The second track has us head into ‘Space’ and brings us back into the true vocal form that seasoned fans would be familiar with. The pace quickens again in the third track with ‘Baby Song.’ This catchy tune reinforces the progression she has made since her initial releases including the traxx Top 50 hit ‘2nd Hand.”

For full article see here

Miss Elm
Make Like A Tree
By Jody Macgregor – www.thebrag.com – April 8th 2013

“Most creatives have some mortifying juvenilia, whether it’s sad poems or embarrassing novellas about how being dumped is the saddest thing that has happened in the history of sad things happening to people. Someone who has been keeping a kind of musical diary from an early age must have some skeletons in the closet, surely? “I think maybe if I still have a MySpace page?” Harrington suggests. “They might be there. I don’t even know if it’s operating anymore.” It is and they are, but disappointingly they’re not very cringeworthy. There’s even a song called ‘See Through Skin’ about baring your soul that discusses the distinction between sharing your thoughts and your feelings in a way that’s remarkably mature.”

For the full article, click here

Q and A by The Aussie Playlist

Making Music And Breaking Guitars

FEATURE | DON’T be fooled by this innocent face – Miss Elm is ready to take on the world, and once she has she’ll probably write a song about it – Read Full Article Here

Submitted by Emily Wellstead, 30/03/12

Submitted by Kat Hunter, Wed, Feb 8/2012 on Press Record

Kate Miller-Heidke andWashington fans rejoice; the void in the Brisbane music scene left by these departed song birds has been filled with Miss Elm’s latest EP.

Featuring four piano driven indie rock gems, Miss Elm is sure to impress both KMH and Washington fans alike with her breezy, charming, jazz infused pop, complete with sweet yet strong vocals and quirky melodies. The EP is full of lyrical highlights such as 2nd Hand’s charmingly cruel yet relatable lines such as ‘I like someone else, they’re much better in every way than you, but because they’re so damn indecisive, you will have to do’, with Miss Elm easily switching between octaves for emphasis. The one drawback of the EP is its tendency to be a bit repetitive, with Miss Elm resting on her jazz roots and predictable lyrical progressions. Whilst Miss Elm suitably fills the quirky indie-pop gap, she doesn’t seem to expand or offer anything new or groundbreaking to the genre. However, this really is probably is a bit harsh, as for a new entrant to the local scene, Miss Elm really has managed to release a well thought out and polished EP, with some catchy hooks which will no doubt add to her growing fan base.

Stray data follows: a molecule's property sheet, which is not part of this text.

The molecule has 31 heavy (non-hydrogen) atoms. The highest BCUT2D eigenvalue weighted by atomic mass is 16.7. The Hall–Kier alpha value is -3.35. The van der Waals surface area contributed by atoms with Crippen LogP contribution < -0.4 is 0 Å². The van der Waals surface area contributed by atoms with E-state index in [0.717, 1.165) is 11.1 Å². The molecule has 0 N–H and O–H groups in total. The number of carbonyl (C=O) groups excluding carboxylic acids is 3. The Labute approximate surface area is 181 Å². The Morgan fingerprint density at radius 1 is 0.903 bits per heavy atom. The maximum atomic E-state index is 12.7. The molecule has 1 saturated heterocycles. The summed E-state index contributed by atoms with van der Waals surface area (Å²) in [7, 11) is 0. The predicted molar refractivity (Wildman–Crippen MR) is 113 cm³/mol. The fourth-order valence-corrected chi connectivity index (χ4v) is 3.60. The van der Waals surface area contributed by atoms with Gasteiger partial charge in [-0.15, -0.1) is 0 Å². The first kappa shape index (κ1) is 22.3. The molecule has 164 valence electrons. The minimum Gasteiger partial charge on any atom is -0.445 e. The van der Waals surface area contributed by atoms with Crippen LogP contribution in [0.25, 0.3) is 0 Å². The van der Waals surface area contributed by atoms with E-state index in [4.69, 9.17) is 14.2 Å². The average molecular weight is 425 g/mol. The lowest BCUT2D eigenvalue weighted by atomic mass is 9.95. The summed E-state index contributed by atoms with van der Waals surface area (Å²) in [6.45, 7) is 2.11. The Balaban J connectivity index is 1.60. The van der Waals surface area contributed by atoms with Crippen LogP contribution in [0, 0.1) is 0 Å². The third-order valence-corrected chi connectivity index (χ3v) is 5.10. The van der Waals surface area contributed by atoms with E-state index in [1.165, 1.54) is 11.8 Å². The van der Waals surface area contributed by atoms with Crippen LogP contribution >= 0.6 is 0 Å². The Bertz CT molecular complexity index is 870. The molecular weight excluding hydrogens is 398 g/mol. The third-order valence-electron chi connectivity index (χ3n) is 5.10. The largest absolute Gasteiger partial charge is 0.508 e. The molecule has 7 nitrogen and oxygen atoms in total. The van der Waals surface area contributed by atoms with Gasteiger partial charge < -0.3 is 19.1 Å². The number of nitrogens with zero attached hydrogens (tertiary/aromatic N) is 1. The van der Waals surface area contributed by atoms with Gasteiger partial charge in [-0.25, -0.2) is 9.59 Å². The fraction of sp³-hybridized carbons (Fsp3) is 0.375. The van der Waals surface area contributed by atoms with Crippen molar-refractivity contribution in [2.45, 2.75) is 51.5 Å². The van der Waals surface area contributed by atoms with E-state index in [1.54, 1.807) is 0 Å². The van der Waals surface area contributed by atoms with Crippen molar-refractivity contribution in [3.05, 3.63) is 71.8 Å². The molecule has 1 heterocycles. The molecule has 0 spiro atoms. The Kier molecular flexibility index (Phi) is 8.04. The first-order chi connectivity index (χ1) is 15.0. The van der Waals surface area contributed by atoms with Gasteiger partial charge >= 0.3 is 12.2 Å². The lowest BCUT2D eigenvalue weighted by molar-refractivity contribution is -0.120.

“The band hammered out a series of room-filling, enchantingly quirky alternative-pop tracks. Particularly charming was Changes, the final track they played. The upbeat intensity of the first two minutes of the song before stripping it all back to a melodica solo in the interlude made this song one of the most entertaining and enjoyable performances I have seen all year.”

– Nelson Demartini, Moustache Magazine (Barsoma, Brisbane, August 2011)